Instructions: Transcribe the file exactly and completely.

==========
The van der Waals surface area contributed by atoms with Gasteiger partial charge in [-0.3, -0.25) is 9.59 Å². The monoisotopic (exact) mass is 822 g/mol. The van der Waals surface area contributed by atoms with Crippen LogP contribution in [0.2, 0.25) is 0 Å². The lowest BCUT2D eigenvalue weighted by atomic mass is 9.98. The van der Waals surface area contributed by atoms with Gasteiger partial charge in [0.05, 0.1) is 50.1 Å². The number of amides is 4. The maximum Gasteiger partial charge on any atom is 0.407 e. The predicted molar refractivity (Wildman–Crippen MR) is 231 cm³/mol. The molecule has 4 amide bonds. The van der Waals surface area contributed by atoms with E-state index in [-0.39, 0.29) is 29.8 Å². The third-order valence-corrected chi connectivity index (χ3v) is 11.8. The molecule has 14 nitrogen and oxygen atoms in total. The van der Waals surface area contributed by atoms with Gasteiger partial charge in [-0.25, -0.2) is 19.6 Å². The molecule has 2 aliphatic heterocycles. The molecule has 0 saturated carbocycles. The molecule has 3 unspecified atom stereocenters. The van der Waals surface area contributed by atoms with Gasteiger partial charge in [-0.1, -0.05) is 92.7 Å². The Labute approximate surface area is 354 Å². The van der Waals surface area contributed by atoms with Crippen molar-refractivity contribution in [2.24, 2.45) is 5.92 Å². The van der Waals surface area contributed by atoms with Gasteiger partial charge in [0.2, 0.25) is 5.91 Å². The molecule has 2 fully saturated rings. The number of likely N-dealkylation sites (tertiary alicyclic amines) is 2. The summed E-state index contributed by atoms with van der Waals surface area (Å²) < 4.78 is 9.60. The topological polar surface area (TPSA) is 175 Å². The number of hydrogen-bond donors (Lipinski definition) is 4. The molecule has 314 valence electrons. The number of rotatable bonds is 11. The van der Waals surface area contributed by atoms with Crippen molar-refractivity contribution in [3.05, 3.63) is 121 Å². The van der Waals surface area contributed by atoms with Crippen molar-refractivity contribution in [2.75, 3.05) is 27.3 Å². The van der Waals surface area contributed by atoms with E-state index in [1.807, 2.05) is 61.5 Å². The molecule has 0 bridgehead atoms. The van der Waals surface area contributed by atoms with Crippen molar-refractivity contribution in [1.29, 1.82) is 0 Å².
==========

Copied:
The van der Waals surface area contributed by atoms with Gasteiger partial charge in [-0.3, -0.25) is 9.59 Å². The monoisotopic (exact) mass is 822 g/mol. The van der Waals surface area contributed by atoms with Crippen LogP contribution in [0.2, 0.25) is 0 Å². The lowest BCUT2D eigenvalue weighted by atomic mass is 9.98. The van der Waals surface area contributed by atoms with Gasteiger partial charge in [0.05, 0.1) is 50.1 Å². The number of amides is 4. The maximum Gasteiger partial charge on any atom is 0.407 e. The predicted molar refractivity (Wildman–Crippen MR) is 231 cm³/mol. The molecule has 4 amide bonds. The van der Waals surface area contributed by atoms with E-state index in [-0.39, 0.29) is 29.8 Å². The third-order valence-corrected chi connectivity index (χ3v) is 11.8. The molecule has 14 nitrogen and oxygen atoms in total. The van der Waals surface area contributed by atoms with Gasteiger partial charge in [-0.25, -0.2) is 19.6 Å². The molecule has 2 aliphatic heterocycles. The molecule has 0 saturated carbocycles. The molecule has 3 unspecified atom stereocenters. The van der Waals surface area contributed by atoms with Gasteiger partial charge in [-0.1, -0.05) is 92.7 Å². The Labute approximate surface area is 354 Å². The van der Waals surface area contributed by atoms with Crippen molar-refractivity contribution in [2.24, 2.45) is 5.92 Å². The van der Waals surface area contributed by atoms with Gasteiger partial charge in [0.2, 0.25) is 5.91 Å². The molecule has 2 fully saturated rings. The number of likely N-dealkylation sites (tertiary alicyclic amines) is 2. The summed E-state index contributed by atoms with van der Waals surface area (Å²) < 4.78 is 9.60. The topological polar surface area (TPSA) is 175 Å². The number of hydrogen-bond donors (Lipinski definition) is 4. The molecule has 314 valence electrons. The number of rotatable bonds is 11. The van der Waals surface area contributed by atoms with Crippen molar-refractivity contribution in [3.05, 3.63) is 121 Å². The van der Waals surface area contributed by atoms with Crippen molar-refractivity contribution in [2.75, 3.05) is 27.3 Å². The van der Waals surface area contributed by atoms with E-state index in [1.807, 2.05) is 61.5 Å². The molecule has 0 bridgehead atoms. The van der Waals surface area contributed by atoms with Crippen molar-refractivity contribution in [1.29, 1.82) is 0 Å².